Chelsea Clinton hosted her highly-hyped Soul Cycle fundraiser for her mother in New York City on Wednesday afternoon.
The $2,700-a-head event, which offered just 60 seats at the popular cycling studio’s Tribeca location and promised guests a photo with Chelsea, was expected to sell out quick while raising some easy money for the Hillary Clinton campaign but was ultimately a flop.
Apparently they fire sold some of the seats at $50 each at the end to fill more and ended up with less than half the bikes filled. This should have been a slam dunk in NYC if Hillary has the pull most think she does in the city. Or else it’s Chelsea. Or both …
The Trumpless debate? Apparently about the same viewership as the previous debate with Trump included. Make what you will of that, but regardless, Trump gave his opponents an open field last night and, at least as I view it, came off as a petty, spoiled brat throwing a tantrum. Like I said, my view.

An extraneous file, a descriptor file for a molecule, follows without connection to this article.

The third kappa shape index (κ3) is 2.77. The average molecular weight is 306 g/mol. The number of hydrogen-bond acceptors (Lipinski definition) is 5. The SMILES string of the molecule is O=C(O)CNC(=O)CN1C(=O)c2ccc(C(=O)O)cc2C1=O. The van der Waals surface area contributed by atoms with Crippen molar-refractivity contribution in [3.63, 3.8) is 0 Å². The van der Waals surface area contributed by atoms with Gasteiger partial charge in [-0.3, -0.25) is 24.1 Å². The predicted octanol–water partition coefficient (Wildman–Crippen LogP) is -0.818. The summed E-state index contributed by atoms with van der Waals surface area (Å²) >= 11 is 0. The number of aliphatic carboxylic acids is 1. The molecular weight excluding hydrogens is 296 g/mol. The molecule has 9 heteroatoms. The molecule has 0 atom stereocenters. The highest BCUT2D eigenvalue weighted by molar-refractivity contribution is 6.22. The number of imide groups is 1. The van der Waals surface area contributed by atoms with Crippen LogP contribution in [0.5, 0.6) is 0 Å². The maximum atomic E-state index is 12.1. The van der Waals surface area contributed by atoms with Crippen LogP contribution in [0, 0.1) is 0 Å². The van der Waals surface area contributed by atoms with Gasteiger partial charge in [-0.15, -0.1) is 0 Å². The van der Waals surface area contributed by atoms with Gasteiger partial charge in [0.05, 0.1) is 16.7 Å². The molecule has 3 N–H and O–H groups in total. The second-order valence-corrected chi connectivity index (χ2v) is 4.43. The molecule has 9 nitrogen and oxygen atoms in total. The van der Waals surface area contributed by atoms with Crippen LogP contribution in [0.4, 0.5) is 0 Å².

Have a great weekend!
December’s durable goods orders plunged -5.1%, and ex-transportation orders fell -1.2%. Capitol goods orders fell -4.3%. On a year-over year basis, durable goods orders fell -0.6%, ex-transportation fell -3.2%, and core capitol goods fell -7.5%.
The Pending Home Sales Index rose 0.1% in December to 106.8.
The Kansas City Fed Manufacturing Index fell -1 point to -9 in January.
Initial weekly jobless claims fell 16,000 to 278,000. The 4-week average fell 2,250 to 283,000. Continuing claims rose 49,000 to 2.268 million.
The Bloomberg Consumer Comfort Index rose 0.6 points to 44.6 in the latest week.
The Fed’s balance sheet rose $6.5 billion last week, with total assets of $4.482 trillion. Reserve bank credit fell $-4.9 billion.
The Fed reports that M2 money supply rose by $8.5 billion in the latest week.
Don’t expect this sort of treatment should Queen Hillary ever get the nomination. Expect every one of the GOP candidates to be treated like this if they’re even somewhat viable. The Washington Post takes Bernie to the whipping post: